The Department’s director is hired by an unpaid, citizen Conservation Commission, rather than being appointed by the governor. This provision provides the Department with a great amount of stability and permanence that benefit citizens and Missouri’s fish, forest and wildlife resources.

Over the past 75 years, the Conservation Department has had only eight directors. The current director of the Department is Robert L. Ziehmer. His predecessors include I. T. Bode, 1937–1957; William Towell, 1957– 1966; Carl Noren, 1967–1979; Larry Gale, 1979–1988; Jerry Presley, 1988–1997; Jerry Conley, 1997–2002; and John Hoskins, 2002–2009.

The Commission is made up of four commissioners, with no more than two from the same political party. The governor appoints commissioners for six-year unpaid terms. The Commission serves as the Department’s policy maker, approves Wildlife Code regulations, and oversees strategic planning, budget development and major expenditures.

The first members of the Commission were E. Sydney Stephens, A. P. Greensfelder, Wilbur C. Buford and John F. Case. Current Commissioners include Don R. Johnson of Festus; James T. Blair, IV of St. Louis; Don C. Bedell of Sikeston; and Becky L. Plattner of Grand Pass.

Design for Conservation

Forty years after their initial achievement, the Conservation Federation of Missouri decided that for conservation to become a permanent reality, it needed a broad, stable financial base. The vision, called the Design for Conservation, was proposed to Missouri citizens in 1970. It was a long-reaching strategic plan for conservation in Missouri. It included a pledge to obtain land for recreation, forestry and protection of critical habitat. Design also called for increased services to the public in the areas of wildlife and forest conservation, and for conservation nature centers throughout Missouri.

To fund the Design for Conservation, citizens petitioned to put another constitutional amendment, Amendment 1, on the ballot in 1975. The petition garnered 208,000 signatures of support, more than double the minimum required to place the proposed amendment on the ballot. The amendment called for a one-eighth of 1 percent sales tax. The vote in November of 1976 allowed for the implementation of Design for Conservation. The conservation sales tax, as it became known, means that for every $8 spent on taxable items, one penny goes to conservation. This dedicated sales tax provides consistent funding for the long-term efforts required for the conservation of forests, fish and wildlife. The Department received $95,818,338 in fiscal year 2011 as a result of the conservation sales tax. This revenue makes up about 58 percent of the Department’s annual operating budget—no money from the state’s general revenue goes to the Department. These numbers sound impressive, yet MDC’s entire budget is comparable to less than 1 percent of the entire state government budget. And conservation pays its way in Missouri—the amount of state sales tax revenue generated from fish and wildlife recreation and the forest products industry is about the same as the sales tax revenue received by MDC from the conservation sales tax.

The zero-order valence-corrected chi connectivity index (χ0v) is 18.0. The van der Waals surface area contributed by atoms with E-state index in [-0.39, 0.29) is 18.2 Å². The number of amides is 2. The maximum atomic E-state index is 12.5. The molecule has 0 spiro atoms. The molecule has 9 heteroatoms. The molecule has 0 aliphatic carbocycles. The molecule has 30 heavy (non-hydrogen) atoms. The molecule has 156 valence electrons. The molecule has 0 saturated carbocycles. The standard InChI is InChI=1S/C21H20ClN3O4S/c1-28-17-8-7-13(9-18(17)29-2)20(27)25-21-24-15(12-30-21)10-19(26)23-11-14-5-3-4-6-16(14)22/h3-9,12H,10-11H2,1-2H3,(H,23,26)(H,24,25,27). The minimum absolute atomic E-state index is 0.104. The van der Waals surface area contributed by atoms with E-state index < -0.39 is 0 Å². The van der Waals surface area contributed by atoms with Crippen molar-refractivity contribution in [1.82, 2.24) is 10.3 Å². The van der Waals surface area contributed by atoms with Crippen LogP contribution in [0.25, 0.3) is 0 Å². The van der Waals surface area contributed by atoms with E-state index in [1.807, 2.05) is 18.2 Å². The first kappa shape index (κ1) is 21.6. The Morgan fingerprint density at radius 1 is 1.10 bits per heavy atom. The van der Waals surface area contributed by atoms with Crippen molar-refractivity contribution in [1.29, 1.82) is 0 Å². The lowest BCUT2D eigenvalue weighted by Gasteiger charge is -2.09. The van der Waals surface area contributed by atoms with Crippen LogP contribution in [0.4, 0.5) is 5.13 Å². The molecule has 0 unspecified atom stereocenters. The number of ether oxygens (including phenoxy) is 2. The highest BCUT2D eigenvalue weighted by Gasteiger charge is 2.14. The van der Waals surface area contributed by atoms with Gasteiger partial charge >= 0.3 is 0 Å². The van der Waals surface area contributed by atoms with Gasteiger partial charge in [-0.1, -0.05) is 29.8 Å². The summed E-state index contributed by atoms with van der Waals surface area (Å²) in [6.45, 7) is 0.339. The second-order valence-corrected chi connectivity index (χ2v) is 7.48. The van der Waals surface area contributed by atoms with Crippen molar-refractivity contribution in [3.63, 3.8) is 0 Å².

Missourians Care About Conservation